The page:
Norway’s human rights record has been dragged up for harsh criticism by...Saudi Arabia. The Middle Eastern nation has called for any criticism of religions or the Prophet Mohammed in the country to be made illegal.
Saudi Arabia was joined by other Islamic countries in its critique of Norway’s approach to its Muslim population, according to Norway’s The Local.
Norway’s Foreign Minister, Borge Brende, witnessed the comments in Geneva on Monday at a session of the United Nations' Universal Periodic Review. During the review, all UN members are closely scrutinized by the other constituent states of the body.
Brende noted the irony of Saudi Arabia lambasting a country for its human rights record to Norway’s NTB wire agency.
“It is a paradox that countries which do not support fundamental human rights have influence on the council, but that is the United Nations,” Brende stated, hinting at the absence of a spotless human rights record in the countries doing the finger pointing.
Rights groups such as Amnesty International and Human Rights Watch (HRW) have been extremely vocal in their demands this year that Saudi Arabia soften its clampdown on human rights activists in the country. HRW stated in February that the country is citing “terrorism” in order to ignore due process through the Penal Law for Crimes of Terrorism and its Financing.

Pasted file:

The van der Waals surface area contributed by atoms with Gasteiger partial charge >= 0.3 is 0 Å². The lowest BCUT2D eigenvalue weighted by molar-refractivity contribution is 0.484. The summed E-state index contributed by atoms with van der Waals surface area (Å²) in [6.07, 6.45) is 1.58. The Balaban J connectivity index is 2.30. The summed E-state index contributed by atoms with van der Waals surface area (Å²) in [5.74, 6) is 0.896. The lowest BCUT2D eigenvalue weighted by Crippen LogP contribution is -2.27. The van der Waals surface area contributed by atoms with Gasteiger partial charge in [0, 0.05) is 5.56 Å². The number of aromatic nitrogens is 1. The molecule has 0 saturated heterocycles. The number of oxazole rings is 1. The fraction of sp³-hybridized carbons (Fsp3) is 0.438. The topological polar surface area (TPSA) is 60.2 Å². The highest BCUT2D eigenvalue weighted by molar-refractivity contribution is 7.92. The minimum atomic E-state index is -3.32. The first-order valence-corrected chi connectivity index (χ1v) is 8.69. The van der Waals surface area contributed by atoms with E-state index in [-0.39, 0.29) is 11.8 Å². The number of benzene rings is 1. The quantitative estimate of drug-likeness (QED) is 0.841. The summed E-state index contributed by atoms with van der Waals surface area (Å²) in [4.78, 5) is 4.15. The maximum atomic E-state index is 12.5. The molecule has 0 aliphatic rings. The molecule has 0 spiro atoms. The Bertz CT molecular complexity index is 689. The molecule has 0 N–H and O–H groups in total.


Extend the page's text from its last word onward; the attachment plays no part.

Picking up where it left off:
In January, HRW called Washington's silence on Saudi Arabia's rights record “deafening.” Amnesty International has also called this month for Saudi Arabia to release prominent human rights activist and lawyer Waleed Abu al-Khair, who was arrested in relation to his human rights work.
The latest HRW report stated that in 2012, the country had “stepped up arrests and trials of peaceful dissidents, and responded with force to demonstrations by citizens.”
"Authorities continue to suppress or fail to protect the rights of nine million Saudi women and girls and nine million foreign workers.”
It added: “As in past years, thousands of people have received unfair trials or been subject to arbitrary detention. The year has seen trials against half-a-dozen human rights defenders and several others for their peaceful expression or assembly demanding political and human rights reforms.”